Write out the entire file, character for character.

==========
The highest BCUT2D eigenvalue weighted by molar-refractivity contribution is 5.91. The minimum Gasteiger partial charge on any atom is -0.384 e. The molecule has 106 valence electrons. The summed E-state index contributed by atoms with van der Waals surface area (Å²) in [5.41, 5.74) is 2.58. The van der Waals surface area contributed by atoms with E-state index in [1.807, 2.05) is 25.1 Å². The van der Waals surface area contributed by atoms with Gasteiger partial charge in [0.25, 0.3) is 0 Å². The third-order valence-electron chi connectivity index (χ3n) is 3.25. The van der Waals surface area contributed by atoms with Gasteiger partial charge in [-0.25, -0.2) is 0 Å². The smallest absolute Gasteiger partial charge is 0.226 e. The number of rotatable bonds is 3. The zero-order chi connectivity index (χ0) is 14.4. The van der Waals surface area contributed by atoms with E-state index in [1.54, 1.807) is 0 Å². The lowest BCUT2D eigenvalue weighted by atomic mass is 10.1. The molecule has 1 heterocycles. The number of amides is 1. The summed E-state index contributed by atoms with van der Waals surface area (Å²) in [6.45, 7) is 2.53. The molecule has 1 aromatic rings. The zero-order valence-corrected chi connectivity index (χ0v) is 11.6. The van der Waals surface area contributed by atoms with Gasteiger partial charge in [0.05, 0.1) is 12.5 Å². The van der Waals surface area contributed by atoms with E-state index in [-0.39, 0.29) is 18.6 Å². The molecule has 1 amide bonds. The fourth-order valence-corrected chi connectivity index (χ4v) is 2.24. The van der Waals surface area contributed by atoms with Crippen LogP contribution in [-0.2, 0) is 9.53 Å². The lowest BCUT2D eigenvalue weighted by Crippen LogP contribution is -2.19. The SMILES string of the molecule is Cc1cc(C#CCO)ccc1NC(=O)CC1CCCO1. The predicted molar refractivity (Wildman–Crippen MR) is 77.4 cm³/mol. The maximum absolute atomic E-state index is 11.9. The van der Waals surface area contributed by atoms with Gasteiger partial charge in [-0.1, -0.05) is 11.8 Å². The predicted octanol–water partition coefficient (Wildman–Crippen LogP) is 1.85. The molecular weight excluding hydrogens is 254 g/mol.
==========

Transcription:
The highest BCUT2D eigenvalue weighted by molar-refractivity contribution is 5.91. The minimum Gasteiger partial charge on any atom is -0.384 e. The molecule has 106 valence electrons. The summed E-state index contributed by atoms with van der Waals surface area (Å²) in [5.41, 5.74) is 2.58. The van der Waals surface area contributed by atoms with E-state index in [1.807, 2.05) is 25.1 Å². The van der Waals surface area contributed by atoms with Gasteiger partial charge in [0.25, 0.3) is 0 Å². The third-order valence-electron chi connectivity index (χ3n) is 3.25. The van der Waals surface area contributed by atoms with Gasteiger partial charge in [-0.25, -0.2) is 0 Å². The smallest absolute Gasteiger partial charge is 0.226 e. The number of rotatable bonds is 3. The zero-order chi connectivity index (χ0) is 14.4. The van der Waals surface area contributed by atoms with E-state index in [1.54, 1.807) is 0 Å². The lowest BCUT2D eigenvalue weighted by atomic mass is 10.1. The molecule has 1 heterocycles. The number of amides is 1. The summed E-state index contributed by atoms with van der Waals surface area (Å²) in [6.45, 7) is 2.53. The molecule has 1 aromatic rings. The zero-order valence-corrected chi connectivity index (χ0v) is 11.6. The van der Waals surface area contributed by atoms with Gasteiger partial charge in [0.05, 0.1) is 12.5 Å². The van der Waals surface area contributed by atoms with E-state index in [-0.39, 0.29) is 18.6 Å². The molecule has 1 amide bonds. The fourth-order valence-corrected chi connectivity index (χ4v) is 2.24. The van der Waals surface area contributed by atoms with Crippen LogP contribution in [-0.2, 0) is 9.53 Å². The lowest BCUT2D eigenvalue weighted by Crippen LogP contribution is -2.19. The SMILES string of the molecule is Cc1cc(C#CCO)ccc1NC(=O)CC1CCCO1. The predicted molar refractivity (Wildman–Crippen MR) is 77.4 cm³/mol. The maximum absolute atomic E-state index is 11.9. The van der Waals surface area contributed by atoms with Gasteiger partial charge in [-0.1, -0.05) is 11.8 Å². The predicted octanol–water partition coefficient (Wildman–Crippen LogP) is 1.85. The molecular weight excluding hydrogens is 254 g/mol.